The record-setting flooding in Ottawa last spring was caused by a combination of weather and climate factors and not human error, according to a report released by the Ontario government on Thursday.
In July, Minister of Natural Resources and Forestry John Yakabuski named Doug McNeil as special advisor on flooding. MacNeil was asked to conduct an independent review of flood management and 2019 flooding events in Ontario, including those along the Ottawa River.
The report was delivered to the government on October 31.
According to the government, McNeil found that the record flooding was caused by a combination of weather conditions.
This includes a colder-than-average winter and spring, a higher-than-average snowpack, a lack of significant winter thaw, a rapid snowmelt and significant rain events in the spring.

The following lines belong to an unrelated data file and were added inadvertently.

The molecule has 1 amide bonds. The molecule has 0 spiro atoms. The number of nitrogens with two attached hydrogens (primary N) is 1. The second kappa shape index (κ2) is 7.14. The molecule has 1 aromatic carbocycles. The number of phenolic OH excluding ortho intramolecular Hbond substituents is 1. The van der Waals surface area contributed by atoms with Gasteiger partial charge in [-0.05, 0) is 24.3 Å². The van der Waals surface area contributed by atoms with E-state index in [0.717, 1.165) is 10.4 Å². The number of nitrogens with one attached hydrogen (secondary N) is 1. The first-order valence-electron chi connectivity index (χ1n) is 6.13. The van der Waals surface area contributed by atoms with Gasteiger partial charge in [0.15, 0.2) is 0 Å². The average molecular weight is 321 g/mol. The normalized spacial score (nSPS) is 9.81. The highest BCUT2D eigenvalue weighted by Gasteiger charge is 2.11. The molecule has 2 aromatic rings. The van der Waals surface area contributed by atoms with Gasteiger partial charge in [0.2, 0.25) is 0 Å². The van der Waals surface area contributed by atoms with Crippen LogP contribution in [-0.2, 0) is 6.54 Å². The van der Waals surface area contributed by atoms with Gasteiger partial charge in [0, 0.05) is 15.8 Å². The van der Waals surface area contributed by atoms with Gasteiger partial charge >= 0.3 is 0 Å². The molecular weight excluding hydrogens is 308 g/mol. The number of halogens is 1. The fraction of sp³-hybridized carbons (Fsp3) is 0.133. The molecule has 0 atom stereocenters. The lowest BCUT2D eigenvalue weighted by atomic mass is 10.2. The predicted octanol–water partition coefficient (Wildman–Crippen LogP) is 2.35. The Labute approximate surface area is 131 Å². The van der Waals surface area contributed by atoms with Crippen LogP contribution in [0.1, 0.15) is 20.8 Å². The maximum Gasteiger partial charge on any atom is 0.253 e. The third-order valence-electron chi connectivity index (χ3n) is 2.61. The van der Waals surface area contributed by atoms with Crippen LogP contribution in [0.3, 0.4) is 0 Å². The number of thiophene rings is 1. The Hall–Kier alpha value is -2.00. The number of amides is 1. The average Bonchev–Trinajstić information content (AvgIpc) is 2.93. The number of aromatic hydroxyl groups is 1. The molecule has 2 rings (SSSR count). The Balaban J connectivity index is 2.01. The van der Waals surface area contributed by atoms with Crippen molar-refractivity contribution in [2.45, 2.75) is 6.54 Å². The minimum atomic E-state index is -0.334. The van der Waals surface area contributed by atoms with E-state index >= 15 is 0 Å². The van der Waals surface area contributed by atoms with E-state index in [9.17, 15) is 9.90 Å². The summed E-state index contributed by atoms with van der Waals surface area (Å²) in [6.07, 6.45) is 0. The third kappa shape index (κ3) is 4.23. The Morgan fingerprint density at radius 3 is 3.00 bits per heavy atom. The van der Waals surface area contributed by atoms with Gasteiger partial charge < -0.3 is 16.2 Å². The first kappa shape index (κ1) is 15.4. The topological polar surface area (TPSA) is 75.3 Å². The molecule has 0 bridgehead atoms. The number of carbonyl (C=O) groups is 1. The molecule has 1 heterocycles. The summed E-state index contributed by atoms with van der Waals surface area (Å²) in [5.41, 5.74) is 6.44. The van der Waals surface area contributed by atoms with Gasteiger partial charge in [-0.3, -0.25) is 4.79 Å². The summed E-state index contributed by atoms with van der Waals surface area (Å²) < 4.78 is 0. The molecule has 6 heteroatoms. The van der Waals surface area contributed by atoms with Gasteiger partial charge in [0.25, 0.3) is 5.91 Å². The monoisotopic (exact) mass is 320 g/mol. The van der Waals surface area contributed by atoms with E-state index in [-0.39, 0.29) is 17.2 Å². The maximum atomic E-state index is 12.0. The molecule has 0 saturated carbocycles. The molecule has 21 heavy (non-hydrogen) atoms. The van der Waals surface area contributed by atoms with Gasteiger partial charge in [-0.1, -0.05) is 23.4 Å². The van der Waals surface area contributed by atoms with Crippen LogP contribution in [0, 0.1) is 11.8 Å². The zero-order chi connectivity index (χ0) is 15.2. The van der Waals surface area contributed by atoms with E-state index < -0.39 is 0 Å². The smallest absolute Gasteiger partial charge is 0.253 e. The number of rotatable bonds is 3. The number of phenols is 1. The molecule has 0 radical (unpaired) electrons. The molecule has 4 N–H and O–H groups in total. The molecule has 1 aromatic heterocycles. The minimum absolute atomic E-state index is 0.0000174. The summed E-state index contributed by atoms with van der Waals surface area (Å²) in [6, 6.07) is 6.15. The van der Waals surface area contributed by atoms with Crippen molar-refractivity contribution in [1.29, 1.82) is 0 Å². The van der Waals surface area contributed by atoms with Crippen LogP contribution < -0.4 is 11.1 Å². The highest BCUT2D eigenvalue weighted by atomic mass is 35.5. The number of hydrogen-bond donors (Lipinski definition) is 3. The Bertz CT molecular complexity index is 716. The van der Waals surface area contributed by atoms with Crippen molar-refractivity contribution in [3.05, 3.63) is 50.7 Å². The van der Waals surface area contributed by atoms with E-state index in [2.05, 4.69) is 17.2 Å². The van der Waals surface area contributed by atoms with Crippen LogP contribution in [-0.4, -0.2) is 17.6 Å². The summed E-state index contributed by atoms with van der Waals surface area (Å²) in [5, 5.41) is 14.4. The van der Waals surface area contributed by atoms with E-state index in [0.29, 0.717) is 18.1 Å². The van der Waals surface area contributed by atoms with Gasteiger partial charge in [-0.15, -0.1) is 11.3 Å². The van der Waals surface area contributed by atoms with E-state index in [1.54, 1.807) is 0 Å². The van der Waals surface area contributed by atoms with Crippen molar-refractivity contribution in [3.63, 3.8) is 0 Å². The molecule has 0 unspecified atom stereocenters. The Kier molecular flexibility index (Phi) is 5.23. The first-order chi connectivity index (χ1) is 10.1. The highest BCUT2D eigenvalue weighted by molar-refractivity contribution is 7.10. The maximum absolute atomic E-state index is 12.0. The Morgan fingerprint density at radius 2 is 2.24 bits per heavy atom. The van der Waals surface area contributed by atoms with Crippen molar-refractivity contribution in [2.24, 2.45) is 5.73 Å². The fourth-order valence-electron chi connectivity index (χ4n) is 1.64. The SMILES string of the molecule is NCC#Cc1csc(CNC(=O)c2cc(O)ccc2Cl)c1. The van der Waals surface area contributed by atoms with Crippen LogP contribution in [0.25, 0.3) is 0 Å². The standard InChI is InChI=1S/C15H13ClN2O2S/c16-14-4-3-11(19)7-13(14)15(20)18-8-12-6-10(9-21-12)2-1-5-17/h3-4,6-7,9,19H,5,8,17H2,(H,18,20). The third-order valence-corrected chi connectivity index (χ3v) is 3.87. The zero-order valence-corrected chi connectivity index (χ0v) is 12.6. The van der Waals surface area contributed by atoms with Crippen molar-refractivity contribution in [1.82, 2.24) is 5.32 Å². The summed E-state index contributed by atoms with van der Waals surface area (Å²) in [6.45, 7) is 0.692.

McNeil also found that nothing pointed to human error or the negligent operation of water control structures as the cause of the flooding, and that the government and its partners were effective at reducing and mitigating flood risks.
“Mr. McNeil looked carefully at the core components of the Province’s approach to emergency management relative to last spring’s flood season and found that steps taken by individuals, municipalities, dam owners, and other agencies were effective in reducing further potential damage to communities,” Yakabuski said in a release.
“We are pleased by this conclusion, and we appreciate Mr. McNeil’s practical advice for the Province and other parties to help us to become more flood resilient.”
More than 9,000 volunteers and 750 military personnel came out to help as floodwaters forced over 150 homeowners along the river to evacuate their homes.